Many beginners ask the same sort of questions when they are starting out. One of the most common of these is wanting to know about whether you can hit the ball on the full, or does it have to bounce before every shot.
So, does the ball have to bounce in squash? No, the ball does not need to bounce before the player can hit it in squash. Every shot, including the return of serve, can be volleyed before the ball hits the floor. Volleys are actually recommended as effective shots to play whenever possible.
I have done some research into the reasons why volleys are not only allowed, but are actually a really good thing to play in many situations. I want to share that information with you here.
You Can Volley Every Shot
Every single shot from the serve to the last shot of the rally can be hit on the full in a squash game.
If you watch a pro game, you will see that the majority of shots do bounce, but that is because they are being played into the back corners of the court. Professionals will normally spring on any chance to volley the ball, and seize the advantage in terms of position and time on the ball.
Many beginners are often eager to let the ball bounce before hitting it. They also often try to let the ball bounce off the back wall before they hit it. There are some advantages in doing this when you start out, but as your game progresses this is something to avoid.
The advantage of letting the ball bounce and come off the back wall when you start, is that you are allowing the ball to have all its pace taken off it. You are essentially hitting the ball when it is at its slowest, and so the shot is in some ways at its simplest.
However, the problem of doing this is you are always going to be playing shots from the back of the court. Your opponent will always be in front of you, and any loose shots can be killed or dropped at the front of the court, and you are left with a sprint to try and save the day to that part of the court.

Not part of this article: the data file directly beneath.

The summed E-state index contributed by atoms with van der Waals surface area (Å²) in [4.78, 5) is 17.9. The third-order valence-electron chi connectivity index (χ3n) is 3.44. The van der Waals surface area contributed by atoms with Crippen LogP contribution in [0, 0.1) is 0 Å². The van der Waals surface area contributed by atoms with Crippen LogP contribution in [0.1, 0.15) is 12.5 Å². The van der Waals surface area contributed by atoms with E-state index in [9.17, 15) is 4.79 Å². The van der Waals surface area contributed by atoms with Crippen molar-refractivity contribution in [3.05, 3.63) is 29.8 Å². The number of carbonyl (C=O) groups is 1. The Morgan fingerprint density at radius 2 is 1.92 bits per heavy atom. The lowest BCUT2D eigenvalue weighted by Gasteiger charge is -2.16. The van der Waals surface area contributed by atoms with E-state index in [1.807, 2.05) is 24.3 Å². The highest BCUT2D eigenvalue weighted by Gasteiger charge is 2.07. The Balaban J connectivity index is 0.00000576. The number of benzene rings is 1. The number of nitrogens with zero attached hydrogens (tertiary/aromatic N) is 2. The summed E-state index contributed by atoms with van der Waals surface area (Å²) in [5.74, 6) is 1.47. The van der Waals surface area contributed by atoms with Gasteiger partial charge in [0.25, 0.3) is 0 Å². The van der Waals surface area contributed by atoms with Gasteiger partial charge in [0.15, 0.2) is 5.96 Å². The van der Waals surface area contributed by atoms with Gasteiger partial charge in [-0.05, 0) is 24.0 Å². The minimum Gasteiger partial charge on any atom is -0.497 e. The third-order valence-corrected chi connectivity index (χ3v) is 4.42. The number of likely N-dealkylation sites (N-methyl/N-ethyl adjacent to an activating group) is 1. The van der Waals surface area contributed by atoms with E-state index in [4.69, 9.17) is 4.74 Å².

Much better is to try to volley any ball that you are able. This of course takes practice, and you have to have some level of confidence in your volleying ability before you try this out.
By volleying, though, you are the one in front of your opponent, and that is always an advantage in squash.
Does The Ball Need To Hit The Ground Before You Serve?
Another common question amongst beginners to squash is does the ball need to bounce once before you hit it when you serve.
This question comes about because this is the rule in racquetball – the ball bounces once before the server hits it.
This is not the case in squash. The ball is normally thrown gently out of the hand and struck in mid air (yet another volley).
Volley The Return Of Serve
Another common question is can you volley the return of serve.
Yes you can, and indeeed you should always attempt to volley the serve if that is possible. Volleying the serve will help you to:
- Get back to the T position quicker
- Help you use the pace on the serve to just deflect the ball back rather than having to hit it hard
- Rush your opponent for time, as they may not have got back to the T
- Because you will be hitting the ball when you are further forward than if you waited for it bounce, many more shots are possible. You could try to drop it, or do a trickle boast or a low kill.
Always volley the serve if you can. The only times that you may not want to volley the serve are:
- When the serve hits the wall in front of you
- A lob serve is too high above you to volley
- The serve is going to bounce a long way off the back wall. In this case it is a good idea to let it hit the back wall and then punish it when it bounces out near the middle of the court
The Advantages Of Volleying
Not only is volleying allowed in the rules for every shot, but it is also strongly recommended whenever possible.
There are many advantages to volleying. The old adage is always volley if you can. Here are some of the benefits:
- The more you volley the more you keep your opponent moving. This will start to tire them out as the match goes on. They have no time to recuperate on the T – they are continually chasing your shots.
- By volleying you give yourself many more attacking options. You can drop, boast, kill or play long. This is not the case from the back of the court